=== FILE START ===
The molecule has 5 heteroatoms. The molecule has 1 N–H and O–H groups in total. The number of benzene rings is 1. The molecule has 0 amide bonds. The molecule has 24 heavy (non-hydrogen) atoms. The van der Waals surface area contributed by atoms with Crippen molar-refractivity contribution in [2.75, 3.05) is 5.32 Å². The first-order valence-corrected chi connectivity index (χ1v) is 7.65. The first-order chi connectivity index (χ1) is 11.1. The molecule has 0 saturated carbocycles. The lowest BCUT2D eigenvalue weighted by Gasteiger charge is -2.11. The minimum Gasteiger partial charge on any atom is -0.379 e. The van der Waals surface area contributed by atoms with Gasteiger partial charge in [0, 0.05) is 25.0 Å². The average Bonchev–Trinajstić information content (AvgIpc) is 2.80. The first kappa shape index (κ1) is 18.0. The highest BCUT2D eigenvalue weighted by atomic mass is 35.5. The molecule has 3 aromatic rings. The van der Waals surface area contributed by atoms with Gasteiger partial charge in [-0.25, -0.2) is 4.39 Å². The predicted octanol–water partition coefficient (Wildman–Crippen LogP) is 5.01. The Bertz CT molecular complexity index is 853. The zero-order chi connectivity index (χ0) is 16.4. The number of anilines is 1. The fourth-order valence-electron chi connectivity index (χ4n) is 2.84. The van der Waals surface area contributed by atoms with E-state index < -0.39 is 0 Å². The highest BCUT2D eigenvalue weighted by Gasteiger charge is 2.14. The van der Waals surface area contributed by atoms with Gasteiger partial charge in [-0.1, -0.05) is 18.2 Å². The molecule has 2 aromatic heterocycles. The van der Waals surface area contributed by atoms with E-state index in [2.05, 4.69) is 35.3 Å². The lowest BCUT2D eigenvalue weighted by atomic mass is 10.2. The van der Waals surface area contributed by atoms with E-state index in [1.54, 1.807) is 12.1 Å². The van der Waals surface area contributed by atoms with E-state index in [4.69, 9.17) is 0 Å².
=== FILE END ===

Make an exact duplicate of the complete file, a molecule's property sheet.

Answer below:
The molecule has 5 heteroatoms. The molecule has 1 N–H and O–H groups in total. The number of benzene rings is 1. The molecule has 0 amide bonds. The molecule has 24 heavy (non-hydrogen) atoms. The van der Waals surface area contributed by atoms with Crippen molar-refractivity contribution in [2.75, 3.05) is 5.32 Å². The first-order valence-corrected chi connectivity index (χ1v) is 7.65. The first-order chi connectivity index (χ1) is 11.1. The molecule has 0 saturated carbocycles. The lowest BCUT2D eigenvalue weighted by Gasteiger charge is -2.11. The minimum Gasteiger partial charge on any atom is -0.379 e. The van der Waals surface area contributed by atoms with Gasteiger partial charge in [0, 0.05) is 25.0 Å². The average Bonchev–Trinajstić information content (AvgIpc) is 2.80. The first kappa shape index (κ1) is 18.0. The highest BCUT2D eigenvalue weighted by atomic mass is 35.5. The molecule has 3 aromatic rings. The van der Waals surface area contributed by atoms with Gasteiger partial charge in [-0.25, -0.2) is 4.39 Å². The predicted octanol–water partition coefficient (Wildman–Crippen LogP) is 5.01. The Bertz CT molecular complexity index is 853. The zero-order chi connectivity index (χ0) is 16.4. The number of anilines is 1. The fourth-order valence-electron chi connectivity index (χ4n) is 2.84. The van der Waals surface area contributed by atoms with E-state index < -0.39 is 0 Å². The highest BCUT2D eigenvalue weighted by Gasteiger charge is 2.14. The van der Waals surface area contributed by atoms with Gasteiger partial charge in [-0.1, -0.05) is 18.2 Å². The molecule has 2 aromatic heterocycles. The van der Waals surface area contributed by atoms with E-state index in [2.05, 4.69) is 35.3 Å². The lowest BCUT2D eigenvalue weighted by atomic mass is 10.2. The van der Waals surface area contributed by atoms with E-state index in [1.54, 1.807) is 12.1 Å². The van der Waals surface area contributed by atoms with E-state index in [4.69, 9.17) is 0 Å².